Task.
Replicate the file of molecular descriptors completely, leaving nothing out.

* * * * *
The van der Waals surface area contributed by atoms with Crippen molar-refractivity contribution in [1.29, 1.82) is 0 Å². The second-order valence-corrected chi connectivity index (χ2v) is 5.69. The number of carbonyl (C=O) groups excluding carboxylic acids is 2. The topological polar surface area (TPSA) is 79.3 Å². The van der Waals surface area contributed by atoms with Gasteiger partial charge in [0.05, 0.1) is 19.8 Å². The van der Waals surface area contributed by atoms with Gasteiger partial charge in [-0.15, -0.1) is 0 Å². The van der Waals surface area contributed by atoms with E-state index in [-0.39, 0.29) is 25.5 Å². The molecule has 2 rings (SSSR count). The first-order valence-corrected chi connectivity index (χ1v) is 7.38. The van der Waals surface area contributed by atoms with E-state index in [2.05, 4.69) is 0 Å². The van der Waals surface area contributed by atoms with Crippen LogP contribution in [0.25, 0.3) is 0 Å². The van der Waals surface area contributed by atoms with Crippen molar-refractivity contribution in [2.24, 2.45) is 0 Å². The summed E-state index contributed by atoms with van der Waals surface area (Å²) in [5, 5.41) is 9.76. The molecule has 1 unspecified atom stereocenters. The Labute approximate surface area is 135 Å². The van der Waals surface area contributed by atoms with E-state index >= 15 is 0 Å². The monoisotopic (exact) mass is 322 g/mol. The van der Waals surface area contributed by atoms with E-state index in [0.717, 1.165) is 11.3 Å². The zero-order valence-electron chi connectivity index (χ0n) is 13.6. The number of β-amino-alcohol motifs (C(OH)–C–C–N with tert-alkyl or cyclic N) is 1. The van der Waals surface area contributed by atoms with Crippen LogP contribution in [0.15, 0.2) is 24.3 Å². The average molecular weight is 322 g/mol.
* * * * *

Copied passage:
The van der Waals surface area contributed by atoms with Crippen molar-refractivity contribution in [1.29, 1.82) is 0 Å². The second-order valence-corrected chi connectivity index (χ2v) is 5.69. The number of carbonyl (C=O) groups excluding carboxylic acids is 2. The topological polar surface area (TPSA) is 79.3 Å². The van der Waals surface area contributed by atoms with Gasteiger partial charge in [0.05, 0.1) is 19.8 Å². The van der Waals surface area contributed by atoms with Gasteiger partial charge in [-0.15, -0.1) is 0 Å². The van der Waals surface area contributed by atoms with E-state index in [-0.39, 0.29) is 25.5 Å². The molecule has 2 rings (SSSR count). The first-order valence-corrected chi connectivity index (χ1v) is 7.38. The van der Waals surface area contributed by atoms with E-state index in [2.05, 4.69) is 0 Å². The van der Waals surface area contributed by atoms with Crippen LogP contribution in [0.25, 0.3) is 0 Å². The van der Waals surface area contributed by atoms with Crippen molar-refractivity contribution in [2.24, 2.45) is 0 Å². The summed E-state index contributed by atoms with van der Waals surface area (Å²) in [5, 5.41) is 9.76. The molecule has 1 unspecified atom stereocenters. The Labute approximate surface area is 135 Å². The van der Waals surface area contributed by atoms with E-state index >= 15 is 0 Å². The monoisotopic (exact) mass is 322 g/mol. The van der Waals surface area contributed by atoms with E-state index in [0.717, 1.165) is 11.3 Å². The zero-order valence-electron chi connectivity index (χ0n) is 13.6. The number of β-amino-alcohol motifs (C(OH)–C–C–N with tert-alkyl or cyclic N) is 1. The van der Waals surface area contributed by atoms with Crippen LogP contribution in [0.15, 0.2) is 24.3 Å². The average molecular weight is 322 g/mol.